We often take the wealth of biological data that is available for granted. As computational biologists, we can often search the Internet and find a dataset that will fulfill our needs. These are usually made available through one of the hundreds of biological databases that have been created over the last 20 years. The people who marshal this information and put it into the formats that allow us to easily work with it are the unsung heroes of molecular biology. The recently formed International Society of Biocuration (ISB) gives these people a voice.
Biocuration can be summed up as the transformation of biological data into an organized form. It is only achieved through the combined efforts of the experimental community who generate the data, the biocurators who organize the data and the software and database developers who make the data available for all to use.
The ISB grew out of the International Biocuration Conferences, which provided a forum for biocurators to discuss the scientific obstacles as well as new developments in the field. The next meeting is the Fourth International Biocurator Meeting that will be held in Chiba, Japan, in October 2010. Further details can be found on the ISB's web site at http://www.biocurator.org/. I would like to encourage all biocurators and developers with an interest in curation to register as a member of the ISB and play a part in the growth of this exciting new body.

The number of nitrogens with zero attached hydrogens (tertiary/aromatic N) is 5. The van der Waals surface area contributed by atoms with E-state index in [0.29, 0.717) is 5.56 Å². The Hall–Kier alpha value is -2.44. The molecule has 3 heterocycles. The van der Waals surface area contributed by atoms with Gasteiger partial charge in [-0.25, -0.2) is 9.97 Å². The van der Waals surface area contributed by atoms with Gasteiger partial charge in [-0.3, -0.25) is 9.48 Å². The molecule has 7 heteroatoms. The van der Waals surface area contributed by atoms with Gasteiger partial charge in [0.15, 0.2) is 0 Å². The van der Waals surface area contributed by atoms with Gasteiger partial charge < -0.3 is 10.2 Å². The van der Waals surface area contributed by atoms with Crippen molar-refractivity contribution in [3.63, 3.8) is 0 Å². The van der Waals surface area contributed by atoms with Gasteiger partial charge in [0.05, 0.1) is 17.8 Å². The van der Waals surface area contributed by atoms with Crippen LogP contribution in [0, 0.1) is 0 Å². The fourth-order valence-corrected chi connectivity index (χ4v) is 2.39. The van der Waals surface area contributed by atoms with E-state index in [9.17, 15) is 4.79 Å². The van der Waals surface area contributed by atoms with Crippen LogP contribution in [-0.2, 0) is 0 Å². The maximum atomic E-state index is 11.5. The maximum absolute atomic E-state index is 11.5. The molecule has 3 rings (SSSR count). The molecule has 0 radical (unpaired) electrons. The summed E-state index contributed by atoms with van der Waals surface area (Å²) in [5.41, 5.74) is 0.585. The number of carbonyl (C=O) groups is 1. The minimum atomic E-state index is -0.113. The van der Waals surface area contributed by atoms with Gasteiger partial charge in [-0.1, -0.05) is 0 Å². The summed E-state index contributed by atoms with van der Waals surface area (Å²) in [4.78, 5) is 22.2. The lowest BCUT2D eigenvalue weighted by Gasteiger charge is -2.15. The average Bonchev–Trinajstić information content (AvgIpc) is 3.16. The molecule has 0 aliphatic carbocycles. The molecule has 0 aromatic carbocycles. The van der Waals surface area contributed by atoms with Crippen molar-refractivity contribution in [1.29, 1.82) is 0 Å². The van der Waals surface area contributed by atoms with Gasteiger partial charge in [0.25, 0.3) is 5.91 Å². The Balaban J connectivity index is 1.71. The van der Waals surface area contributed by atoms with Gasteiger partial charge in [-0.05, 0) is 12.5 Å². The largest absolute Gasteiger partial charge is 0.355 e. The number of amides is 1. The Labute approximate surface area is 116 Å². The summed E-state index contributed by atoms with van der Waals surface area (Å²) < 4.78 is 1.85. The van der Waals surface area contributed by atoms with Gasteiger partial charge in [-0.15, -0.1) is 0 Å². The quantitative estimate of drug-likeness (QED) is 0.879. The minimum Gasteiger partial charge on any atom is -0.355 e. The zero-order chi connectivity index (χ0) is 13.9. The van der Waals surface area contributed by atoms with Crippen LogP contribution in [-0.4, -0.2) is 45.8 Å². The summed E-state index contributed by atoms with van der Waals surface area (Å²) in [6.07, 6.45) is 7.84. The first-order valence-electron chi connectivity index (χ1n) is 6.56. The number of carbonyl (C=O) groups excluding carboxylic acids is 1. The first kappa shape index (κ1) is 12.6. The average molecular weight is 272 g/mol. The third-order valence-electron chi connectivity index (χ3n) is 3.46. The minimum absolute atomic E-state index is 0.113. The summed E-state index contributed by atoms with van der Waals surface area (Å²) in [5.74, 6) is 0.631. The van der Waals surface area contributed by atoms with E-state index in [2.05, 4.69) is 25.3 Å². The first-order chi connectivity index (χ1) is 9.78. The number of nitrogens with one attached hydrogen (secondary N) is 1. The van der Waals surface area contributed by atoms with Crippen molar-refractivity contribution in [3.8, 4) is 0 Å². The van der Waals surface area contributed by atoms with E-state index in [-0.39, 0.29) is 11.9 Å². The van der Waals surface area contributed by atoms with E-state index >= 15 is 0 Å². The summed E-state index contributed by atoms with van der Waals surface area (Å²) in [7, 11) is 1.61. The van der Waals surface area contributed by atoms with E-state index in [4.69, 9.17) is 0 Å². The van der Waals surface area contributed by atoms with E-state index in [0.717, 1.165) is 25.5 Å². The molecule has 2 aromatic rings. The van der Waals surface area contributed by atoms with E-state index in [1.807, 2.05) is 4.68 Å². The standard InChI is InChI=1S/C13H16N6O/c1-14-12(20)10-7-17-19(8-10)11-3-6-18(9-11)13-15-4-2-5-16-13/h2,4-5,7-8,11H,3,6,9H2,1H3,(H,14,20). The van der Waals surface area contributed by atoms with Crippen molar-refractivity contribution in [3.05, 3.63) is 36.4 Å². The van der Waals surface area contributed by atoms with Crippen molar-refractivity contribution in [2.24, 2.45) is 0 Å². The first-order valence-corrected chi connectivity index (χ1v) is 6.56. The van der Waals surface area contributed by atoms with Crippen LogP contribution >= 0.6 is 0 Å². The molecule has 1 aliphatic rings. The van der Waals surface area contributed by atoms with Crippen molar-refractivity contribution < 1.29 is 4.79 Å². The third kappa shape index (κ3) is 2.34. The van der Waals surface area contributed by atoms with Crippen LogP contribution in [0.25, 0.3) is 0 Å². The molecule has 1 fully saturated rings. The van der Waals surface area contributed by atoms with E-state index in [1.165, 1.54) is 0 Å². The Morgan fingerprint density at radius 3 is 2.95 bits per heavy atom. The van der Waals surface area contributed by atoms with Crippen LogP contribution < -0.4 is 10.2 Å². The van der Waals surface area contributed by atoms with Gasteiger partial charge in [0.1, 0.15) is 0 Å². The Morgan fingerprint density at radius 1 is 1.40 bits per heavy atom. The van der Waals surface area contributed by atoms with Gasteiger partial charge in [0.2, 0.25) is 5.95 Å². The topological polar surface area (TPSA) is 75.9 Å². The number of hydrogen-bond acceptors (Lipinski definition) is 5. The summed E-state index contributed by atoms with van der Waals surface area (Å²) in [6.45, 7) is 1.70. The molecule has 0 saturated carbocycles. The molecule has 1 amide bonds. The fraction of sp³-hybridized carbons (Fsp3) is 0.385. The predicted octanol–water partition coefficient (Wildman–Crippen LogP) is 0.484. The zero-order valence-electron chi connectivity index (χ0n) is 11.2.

The Society was founded in early 2009. The first election of the executive board was held in September 2009, which is now composed of Pascale Gaudet (President), Lorna Richardson (Secretary), Lydie Bougueleret (Treasurer), Terri Attwood, Tanya Berardini, Tadashi Imanishi, Owen White, Ioannis Xenarios and myself. The mission of the ISB is to define the work of biocurators; propose discussion and job forums; organize conferences and workshops; build relationships with journals and publishers to improve links between journals and databases; provide documentation and gold standards; and foster connections with user communities to ensure that databases meet their needs. A further important purpose is working to raise awareness of biocuration and biological databases with funding agencies to help secure long-term funding for biocuration. Despite the billions spent each year on generating biological data, there is still a reluctance to invest in the relatively small fraction of funding needed to maximize the use of this data through curation.
Next time you download a dataset for your work, spare a thought for the hardworking biocurator that has made your life so much easier. If you are a biocurator or database developer, then please join the ISB to support their important work. I would like to wish the International Society of Biocuration a warm welcome and every future success.
Conflict of Interest: A.B. is a member of the Executive Board of the ISB.